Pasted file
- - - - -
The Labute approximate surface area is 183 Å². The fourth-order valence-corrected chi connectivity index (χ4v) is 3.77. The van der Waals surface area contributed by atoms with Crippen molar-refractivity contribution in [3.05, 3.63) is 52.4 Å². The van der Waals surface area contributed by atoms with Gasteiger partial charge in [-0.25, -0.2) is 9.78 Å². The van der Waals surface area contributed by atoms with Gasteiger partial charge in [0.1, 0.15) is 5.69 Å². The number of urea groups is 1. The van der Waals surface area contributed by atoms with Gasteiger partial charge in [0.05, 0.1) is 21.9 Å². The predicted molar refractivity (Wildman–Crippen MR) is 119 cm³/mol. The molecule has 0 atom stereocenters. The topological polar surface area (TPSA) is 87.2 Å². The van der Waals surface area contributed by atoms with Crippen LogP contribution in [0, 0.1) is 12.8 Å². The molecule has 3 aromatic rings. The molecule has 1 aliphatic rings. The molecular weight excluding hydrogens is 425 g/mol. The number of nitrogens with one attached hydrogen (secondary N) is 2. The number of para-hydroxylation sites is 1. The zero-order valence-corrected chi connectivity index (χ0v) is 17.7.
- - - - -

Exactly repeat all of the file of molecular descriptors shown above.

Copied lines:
The Labute approximate surface area is 183 Å². The fourth-order valence-corrected chi connectivity index (χ4v) is 3.77. The van der Waals surface area contributed by atoms with Crippen molar-refractivity contribution in [3.05, 3.63) is 52.4 Å². The van der Waals surface area contributed by atoms with Gasteiger partial charge in [-0.25, -0.2) is 9.78 Å². The van der Waals surface area contributed by atoms with Gasteiger partial charge in [0.1, 0.15) is 5.69 Å². The number of urea groups is 1. The van der Waals surface area contributed by atoms with Gasteiger partial charge in [0.05, 0.1) is 21.9 Å². The predicted molar refractivity (Wildman–Crippen MR) is 119 cm³/mol. The molecule has 0 atom stereocenters. The topological polar surface area (TPSA) is 87.2 Å². The van der Waals surface area contributed by atoms with Crippen LogP contribution in [0, 0.1) is 12.8 Å². The molecule has 3 aromatic rings. The molecule has 1 aliphatic rings. The molecular weight excluding hydrogens is 425 g/mol. The number of nitrogens with one attached hydrogen (secondary N) is 2. The number of para-hydroxylation sites is 1. The zero-order valence-corrected chi connectivity index (χ0v) is 17.7.